Saturday, December 6, 2008

A Story of a Turtle

I was at my parents' house at the end of October when I got a call from Adam, on the road for business. "I have a turtle in my car," he says. Knowing that I have my husband well educated in the plight of the box turtle to survive the human race, I immediately asked what was wrong with the turtle. He informed me that he had stopped to move the turtle across the road (oh, how I love my husband), but when he picked it up he noticed blood.
He (and what a big, beautiful HE he was - feast your eyes on that super vibrant orange!) didn't seem to be injured badly, but with cold weather approaching and getting details over the phone, we decided it best for the turtle to come home with Adam, an hour and a half from his home, to get assessed properly. I have my connections, and if he were in need of some rehab he would go to my wonderful, dear friend Julie Zickefoose, or my equally wonderful, dear college professor Dave McShaffrey for help. When I got home, I assessed his injuries to find that he had been nicked by a tire on the front of his shell, which caused a break between the gular scutes on the plastron, or bottom of the shell. He had a nice fat tail, which is a good thing for turtles, bright eyes, and was making it very clear that he wanted to be digging in the ground for the winter! I cleaned him up and called Julie to ask if he could make his home on her property. Should we hibernate him? Dig him in? Take him back? We talked it over and arranged a time for him to go to her. We took a second to take some good pictures of him, then packed him up for the trip to meet Julie.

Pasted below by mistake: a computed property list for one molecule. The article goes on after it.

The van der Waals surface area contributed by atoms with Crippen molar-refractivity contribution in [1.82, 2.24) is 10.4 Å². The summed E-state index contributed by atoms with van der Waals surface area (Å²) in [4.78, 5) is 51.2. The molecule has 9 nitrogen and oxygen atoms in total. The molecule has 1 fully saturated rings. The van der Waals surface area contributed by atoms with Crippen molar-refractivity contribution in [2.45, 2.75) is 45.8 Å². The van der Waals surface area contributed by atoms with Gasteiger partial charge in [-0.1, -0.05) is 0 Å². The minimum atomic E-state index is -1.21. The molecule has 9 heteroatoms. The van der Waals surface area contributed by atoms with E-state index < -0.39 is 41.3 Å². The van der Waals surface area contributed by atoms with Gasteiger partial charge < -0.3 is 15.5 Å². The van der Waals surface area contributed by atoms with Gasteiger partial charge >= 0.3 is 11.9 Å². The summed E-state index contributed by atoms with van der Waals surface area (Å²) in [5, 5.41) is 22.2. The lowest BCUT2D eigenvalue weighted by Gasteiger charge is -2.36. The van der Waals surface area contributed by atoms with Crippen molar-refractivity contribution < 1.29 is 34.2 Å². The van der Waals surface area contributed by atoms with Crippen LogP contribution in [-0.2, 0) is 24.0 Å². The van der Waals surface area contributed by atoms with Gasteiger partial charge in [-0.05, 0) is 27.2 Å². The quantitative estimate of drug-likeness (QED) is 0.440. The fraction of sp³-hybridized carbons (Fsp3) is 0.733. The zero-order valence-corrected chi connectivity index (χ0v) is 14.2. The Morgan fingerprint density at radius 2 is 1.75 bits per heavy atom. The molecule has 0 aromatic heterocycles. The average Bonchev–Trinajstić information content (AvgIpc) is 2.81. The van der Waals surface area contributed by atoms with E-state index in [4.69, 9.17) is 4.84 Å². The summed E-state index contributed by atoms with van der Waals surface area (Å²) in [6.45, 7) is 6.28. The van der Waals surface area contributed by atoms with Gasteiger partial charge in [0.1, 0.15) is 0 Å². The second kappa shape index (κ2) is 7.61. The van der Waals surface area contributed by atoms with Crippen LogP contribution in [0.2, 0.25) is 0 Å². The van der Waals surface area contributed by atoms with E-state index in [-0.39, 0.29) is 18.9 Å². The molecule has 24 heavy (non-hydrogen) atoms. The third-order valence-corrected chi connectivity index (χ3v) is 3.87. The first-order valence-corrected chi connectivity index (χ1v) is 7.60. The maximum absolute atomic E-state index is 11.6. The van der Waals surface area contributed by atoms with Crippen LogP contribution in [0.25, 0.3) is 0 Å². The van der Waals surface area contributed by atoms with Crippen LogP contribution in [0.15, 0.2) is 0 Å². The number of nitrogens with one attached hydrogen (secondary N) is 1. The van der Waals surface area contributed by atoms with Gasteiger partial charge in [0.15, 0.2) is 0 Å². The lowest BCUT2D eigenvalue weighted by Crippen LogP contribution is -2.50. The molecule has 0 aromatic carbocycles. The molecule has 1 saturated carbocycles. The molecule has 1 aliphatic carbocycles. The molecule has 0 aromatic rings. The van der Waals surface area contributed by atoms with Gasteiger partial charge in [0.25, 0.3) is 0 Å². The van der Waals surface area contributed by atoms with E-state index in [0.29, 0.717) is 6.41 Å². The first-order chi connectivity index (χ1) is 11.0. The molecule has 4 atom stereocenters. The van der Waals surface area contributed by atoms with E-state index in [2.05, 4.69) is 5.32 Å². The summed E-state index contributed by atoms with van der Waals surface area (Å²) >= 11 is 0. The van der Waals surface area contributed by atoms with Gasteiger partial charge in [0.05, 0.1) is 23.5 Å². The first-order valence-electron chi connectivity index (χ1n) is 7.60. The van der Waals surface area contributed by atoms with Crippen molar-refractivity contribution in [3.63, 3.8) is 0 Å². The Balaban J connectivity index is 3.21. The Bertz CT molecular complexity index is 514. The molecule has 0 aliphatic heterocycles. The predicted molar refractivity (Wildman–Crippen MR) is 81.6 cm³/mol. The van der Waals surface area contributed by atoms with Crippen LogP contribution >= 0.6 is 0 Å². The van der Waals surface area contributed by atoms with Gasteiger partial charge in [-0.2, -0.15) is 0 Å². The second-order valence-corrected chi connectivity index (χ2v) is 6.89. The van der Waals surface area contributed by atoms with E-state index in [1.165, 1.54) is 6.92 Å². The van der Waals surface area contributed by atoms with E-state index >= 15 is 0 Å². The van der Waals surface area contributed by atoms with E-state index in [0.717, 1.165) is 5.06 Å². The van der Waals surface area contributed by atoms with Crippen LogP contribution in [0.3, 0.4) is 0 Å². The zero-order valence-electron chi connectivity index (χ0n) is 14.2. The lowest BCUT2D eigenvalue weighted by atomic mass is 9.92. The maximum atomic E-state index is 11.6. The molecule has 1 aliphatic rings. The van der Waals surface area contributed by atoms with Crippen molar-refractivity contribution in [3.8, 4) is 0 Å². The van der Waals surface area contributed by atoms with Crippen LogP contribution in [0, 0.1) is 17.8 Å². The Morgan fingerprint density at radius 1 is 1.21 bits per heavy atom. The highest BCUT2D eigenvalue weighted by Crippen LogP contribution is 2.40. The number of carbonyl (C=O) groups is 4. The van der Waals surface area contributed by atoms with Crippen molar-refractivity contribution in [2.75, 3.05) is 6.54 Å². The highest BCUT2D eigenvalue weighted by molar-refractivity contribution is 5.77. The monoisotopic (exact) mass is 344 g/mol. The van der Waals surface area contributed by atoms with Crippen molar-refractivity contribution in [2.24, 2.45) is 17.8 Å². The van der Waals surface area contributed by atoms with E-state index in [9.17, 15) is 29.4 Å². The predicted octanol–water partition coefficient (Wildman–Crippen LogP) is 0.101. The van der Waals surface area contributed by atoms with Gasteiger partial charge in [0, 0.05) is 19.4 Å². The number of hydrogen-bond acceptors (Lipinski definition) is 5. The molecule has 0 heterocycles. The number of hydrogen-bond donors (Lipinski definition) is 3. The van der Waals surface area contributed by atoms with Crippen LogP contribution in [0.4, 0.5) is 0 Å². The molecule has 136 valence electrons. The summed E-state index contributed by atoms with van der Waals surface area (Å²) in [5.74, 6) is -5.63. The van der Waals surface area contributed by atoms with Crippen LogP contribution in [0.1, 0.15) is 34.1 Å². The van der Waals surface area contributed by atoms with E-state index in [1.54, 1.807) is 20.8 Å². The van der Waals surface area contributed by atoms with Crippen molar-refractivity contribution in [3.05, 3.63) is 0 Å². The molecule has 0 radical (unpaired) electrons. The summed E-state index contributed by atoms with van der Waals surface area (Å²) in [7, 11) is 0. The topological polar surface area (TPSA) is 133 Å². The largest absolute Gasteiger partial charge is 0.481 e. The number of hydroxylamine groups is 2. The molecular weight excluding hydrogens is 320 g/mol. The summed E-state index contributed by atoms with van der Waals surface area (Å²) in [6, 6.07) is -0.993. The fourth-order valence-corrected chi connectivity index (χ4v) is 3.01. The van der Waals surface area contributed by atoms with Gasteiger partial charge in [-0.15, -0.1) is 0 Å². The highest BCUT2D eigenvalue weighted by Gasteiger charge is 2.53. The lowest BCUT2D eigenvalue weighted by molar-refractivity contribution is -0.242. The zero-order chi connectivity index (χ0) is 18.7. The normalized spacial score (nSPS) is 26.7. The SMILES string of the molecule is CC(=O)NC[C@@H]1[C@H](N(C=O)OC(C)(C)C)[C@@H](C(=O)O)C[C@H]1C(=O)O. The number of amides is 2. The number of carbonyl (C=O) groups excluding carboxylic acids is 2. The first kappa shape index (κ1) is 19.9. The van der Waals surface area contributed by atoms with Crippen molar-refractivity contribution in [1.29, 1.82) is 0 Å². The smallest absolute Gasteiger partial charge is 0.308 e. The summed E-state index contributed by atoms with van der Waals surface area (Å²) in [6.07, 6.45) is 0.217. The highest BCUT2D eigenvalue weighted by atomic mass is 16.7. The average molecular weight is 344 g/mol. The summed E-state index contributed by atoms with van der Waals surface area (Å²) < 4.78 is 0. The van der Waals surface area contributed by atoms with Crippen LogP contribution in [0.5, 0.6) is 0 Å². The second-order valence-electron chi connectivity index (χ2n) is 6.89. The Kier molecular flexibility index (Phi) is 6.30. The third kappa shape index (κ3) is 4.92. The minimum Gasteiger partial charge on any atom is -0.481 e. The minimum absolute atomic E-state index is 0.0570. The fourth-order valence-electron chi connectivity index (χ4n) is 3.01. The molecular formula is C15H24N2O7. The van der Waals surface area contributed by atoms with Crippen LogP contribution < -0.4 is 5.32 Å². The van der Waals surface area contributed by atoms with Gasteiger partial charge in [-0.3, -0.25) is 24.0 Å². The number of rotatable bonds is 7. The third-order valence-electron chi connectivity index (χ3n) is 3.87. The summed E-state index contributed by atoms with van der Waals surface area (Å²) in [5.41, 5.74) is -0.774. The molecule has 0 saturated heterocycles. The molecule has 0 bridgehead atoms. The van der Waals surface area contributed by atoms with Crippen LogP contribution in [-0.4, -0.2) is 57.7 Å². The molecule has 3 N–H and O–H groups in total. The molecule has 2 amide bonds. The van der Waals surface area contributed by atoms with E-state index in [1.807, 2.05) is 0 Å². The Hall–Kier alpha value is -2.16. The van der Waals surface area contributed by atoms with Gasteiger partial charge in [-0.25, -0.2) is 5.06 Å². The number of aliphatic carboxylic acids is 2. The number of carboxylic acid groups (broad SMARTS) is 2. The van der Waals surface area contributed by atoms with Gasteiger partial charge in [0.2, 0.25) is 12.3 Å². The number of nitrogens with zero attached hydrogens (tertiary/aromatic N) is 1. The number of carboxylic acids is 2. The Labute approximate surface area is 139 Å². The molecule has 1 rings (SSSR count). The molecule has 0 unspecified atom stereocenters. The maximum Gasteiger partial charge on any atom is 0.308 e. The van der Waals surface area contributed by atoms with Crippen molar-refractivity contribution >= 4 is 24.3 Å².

Max is my animal baby, and was completely enthralled with this thing in the box. Yeah, Turtle! Mama, I want to chew on the turtle! Can I, please?!
Julie contacted a turtle rehab expert that she knows to get specific instructions on digging him in for winter. That is where our plans for Mr. Turtle got a little crazy. The rehab expert made it very clear to us that he really needed to go back to where he was found. You see, turtles are very dependent on their home habitat site, and if he were to dig himself out on a warm day in mid-November, he would have no idea where he was and would most likely die not being able to find his normal hibernarium spots. So, back to our house Mr. Turtle came, and one fine Sunday we made the hour and a half trip BACK to his point of "rescue." Eih, this turtle was SO ready to go home. It was due to be a warmer night, and it was very clear that he was NOT going to stay in if I dug his hibernarium for him, so we placed him on the hillside in the direction he was heading when Adam found him and said our good-byes. And he scrambled away as fast as he could move. Fairwell, beautiful Papa Turtle. Go forth, heal, hibernate and live another year. And PLEASE wake up next spring ready to find yourself a Mama Turtle to make some babies with, because we need more of you in this world!

And to all reading this, the next time you pass that turtle on the highway, PLEASE consider stopping and offering him safe passage across the road, and NEVER stick him in the car and bring him home. Leave him in his home, where he belongs, so he can make baby turtles and our next generation can know what a box turtle is by seeing one somewhere other than on the pages of a book.

1 comment:

gardenmama said...

I can't get over the beauty of this guy! I wish I had seen him in person, uh, turtle, uh, you know what I mean. Even though he is gorgeous in pictures, I'm sure they don't do him the justice that his brilliant orange deserves.